ERIC Number: ED242642
Record Type: RIE
Publication Date: 1983
Reference Count: 0
What about Mentors and Women in Academe?
Atcherson, Esther; Jenny, Joanna
A study to compare the mentorship experiences of female and male faculty members in a large research institute of higher education is described. Three hypotheses were defined: (1) mentors are not available to women and men on an equal basis during key points in career development; (2) if the sex of the mentor and person receiving guidance differs, the form of guidance will differ; and (3) people who have had mentors are more likely to serve as mentors for others than those who have not had this experience. Equal numbers of female and male respondents (N=218) responded to a questionnaire concerning presence of mentor, sex of mentor and recipient, moral support provided, degree of sponsorship, professional connections, and career point of mentor guidance. Although over 3/4 of the men and women involved in the study reported having had a mentor themselves, there was a statistically significant difference between their perception about the general availability of mentors. More women than men believed that mentors were not generally available to members of their sex. The study did not indicate that it was particularly important to have a mentor of the same sex. It did indicate that a higher proportion of faculty members who had received guidance and sponsorship by a mentor served as mentors for others. A series of tables show data for each questionnaire item. (LP)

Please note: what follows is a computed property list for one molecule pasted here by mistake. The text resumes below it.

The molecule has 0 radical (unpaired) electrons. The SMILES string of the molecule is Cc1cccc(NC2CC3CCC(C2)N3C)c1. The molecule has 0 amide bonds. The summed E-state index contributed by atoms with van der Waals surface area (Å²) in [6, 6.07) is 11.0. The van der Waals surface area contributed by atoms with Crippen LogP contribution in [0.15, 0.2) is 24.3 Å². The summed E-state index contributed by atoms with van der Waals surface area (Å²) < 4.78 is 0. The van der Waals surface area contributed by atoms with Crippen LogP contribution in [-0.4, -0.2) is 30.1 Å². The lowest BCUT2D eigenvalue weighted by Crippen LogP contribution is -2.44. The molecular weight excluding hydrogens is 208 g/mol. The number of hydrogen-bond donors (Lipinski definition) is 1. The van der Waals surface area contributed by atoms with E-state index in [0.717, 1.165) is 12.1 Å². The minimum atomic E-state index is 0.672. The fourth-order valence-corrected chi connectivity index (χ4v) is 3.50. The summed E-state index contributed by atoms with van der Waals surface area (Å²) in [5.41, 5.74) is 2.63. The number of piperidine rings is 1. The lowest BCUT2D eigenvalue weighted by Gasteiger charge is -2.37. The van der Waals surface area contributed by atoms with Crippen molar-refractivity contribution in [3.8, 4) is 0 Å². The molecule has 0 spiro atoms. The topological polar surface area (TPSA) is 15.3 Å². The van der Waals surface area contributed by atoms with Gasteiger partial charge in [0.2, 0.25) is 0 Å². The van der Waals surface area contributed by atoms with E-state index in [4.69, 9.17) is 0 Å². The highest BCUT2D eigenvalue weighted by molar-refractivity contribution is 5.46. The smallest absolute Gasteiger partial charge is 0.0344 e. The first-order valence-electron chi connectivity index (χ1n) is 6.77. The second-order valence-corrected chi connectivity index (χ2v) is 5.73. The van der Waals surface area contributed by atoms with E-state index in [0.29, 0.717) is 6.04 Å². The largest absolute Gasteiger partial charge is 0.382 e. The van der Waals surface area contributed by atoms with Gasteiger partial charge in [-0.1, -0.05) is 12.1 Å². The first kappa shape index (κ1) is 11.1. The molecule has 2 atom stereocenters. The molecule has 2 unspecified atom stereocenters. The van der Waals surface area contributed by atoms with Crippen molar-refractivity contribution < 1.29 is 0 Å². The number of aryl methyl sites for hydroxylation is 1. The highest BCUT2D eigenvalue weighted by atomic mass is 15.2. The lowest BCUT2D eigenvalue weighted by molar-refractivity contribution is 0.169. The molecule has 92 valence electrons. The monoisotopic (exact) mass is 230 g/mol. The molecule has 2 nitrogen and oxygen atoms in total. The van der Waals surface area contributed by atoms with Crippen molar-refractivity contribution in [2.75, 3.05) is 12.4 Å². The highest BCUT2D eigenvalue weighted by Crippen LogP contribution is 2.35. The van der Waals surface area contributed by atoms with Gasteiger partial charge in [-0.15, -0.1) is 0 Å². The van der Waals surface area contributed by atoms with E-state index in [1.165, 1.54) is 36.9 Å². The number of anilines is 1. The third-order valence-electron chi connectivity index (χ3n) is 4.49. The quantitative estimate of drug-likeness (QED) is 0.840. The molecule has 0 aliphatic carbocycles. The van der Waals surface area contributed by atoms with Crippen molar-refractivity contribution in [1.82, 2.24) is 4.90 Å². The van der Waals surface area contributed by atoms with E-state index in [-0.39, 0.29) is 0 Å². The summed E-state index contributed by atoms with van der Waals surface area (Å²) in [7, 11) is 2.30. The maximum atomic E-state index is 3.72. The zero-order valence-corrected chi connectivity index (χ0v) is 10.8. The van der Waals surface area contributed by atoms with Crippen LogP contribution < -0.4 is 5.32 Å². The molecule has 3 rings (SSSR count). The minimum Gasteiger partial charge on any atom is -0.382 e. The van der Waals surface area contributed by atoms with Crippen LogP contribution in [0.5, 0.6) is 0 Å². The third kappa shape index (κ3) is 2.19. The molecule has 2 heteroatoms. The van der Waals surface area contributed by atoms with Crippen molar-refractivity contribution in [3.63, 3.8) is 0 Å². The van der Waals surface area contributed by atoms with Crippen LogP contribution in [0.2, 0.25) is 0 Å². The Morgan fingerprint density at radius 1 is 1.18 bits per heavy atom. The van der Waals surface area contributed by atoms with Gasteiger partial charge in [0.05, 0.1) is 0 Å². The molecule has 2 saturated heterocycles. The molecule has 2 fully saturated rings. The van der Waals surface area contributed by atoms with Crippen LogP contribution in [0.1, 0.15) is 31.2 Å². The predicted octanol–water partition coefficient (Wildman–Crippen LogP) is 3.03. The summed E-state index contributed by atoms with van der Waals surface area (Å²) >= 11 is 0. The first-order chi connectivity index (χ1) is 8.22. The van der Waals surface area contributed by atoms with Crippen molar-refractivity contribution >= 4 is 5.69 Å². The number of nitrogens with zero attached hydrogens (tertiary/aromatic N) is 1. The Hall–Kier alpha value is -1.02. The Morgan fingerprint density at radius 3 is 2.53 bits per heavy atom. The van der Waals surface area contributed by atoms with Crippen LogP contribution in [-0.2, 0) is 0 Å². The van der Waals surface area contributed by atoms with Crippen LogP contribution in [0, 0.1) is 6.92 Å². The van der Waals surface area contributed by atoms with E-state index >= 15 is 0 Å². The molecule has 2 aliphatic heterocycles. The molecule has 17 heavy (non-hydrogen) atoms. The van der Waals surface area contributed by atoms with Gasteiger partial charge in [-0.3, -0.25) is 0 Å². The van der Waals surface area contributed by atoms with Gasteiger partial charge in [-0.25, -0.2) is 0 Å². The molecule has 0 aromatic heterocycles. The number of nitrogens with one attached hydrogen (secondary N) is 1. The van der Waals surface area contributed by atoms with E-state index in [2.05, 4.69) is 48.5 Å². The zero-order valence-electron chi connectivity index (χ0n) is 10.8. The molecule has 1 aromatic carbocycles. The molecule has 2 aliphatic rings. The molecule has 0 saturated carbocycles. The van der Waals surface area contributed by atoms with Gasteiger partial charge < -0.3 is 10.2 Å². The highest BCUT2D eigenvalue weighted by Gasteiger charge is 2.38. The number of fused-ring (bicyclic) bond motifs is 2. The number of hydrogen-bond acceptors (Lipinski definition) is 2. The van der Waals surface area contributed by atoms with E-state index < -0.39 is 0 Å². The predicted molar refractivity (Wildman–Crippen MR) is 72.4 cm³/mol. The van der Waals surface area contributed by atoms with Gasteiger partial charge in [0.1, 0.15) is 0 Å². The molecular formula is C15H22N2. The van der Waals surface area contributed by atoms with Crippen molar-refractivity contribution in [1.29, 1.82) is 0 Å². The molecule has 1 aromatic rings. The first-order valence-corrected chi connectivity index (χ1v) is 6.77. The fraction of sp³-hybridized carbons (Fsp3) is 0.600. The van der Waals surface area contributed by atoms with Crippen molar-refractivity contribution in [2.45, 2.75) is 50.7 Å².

Publication Type: Reports - Research; Speeches/Meeting Papers
Education Level: N/A
Authoring Institution: N/A
Note: Paper presented at the Annual Midyear Conference of the American Educational Research Association Research on Women and Education Special Interest Group (9th, Tempe, AZ, November 3-5, 1983).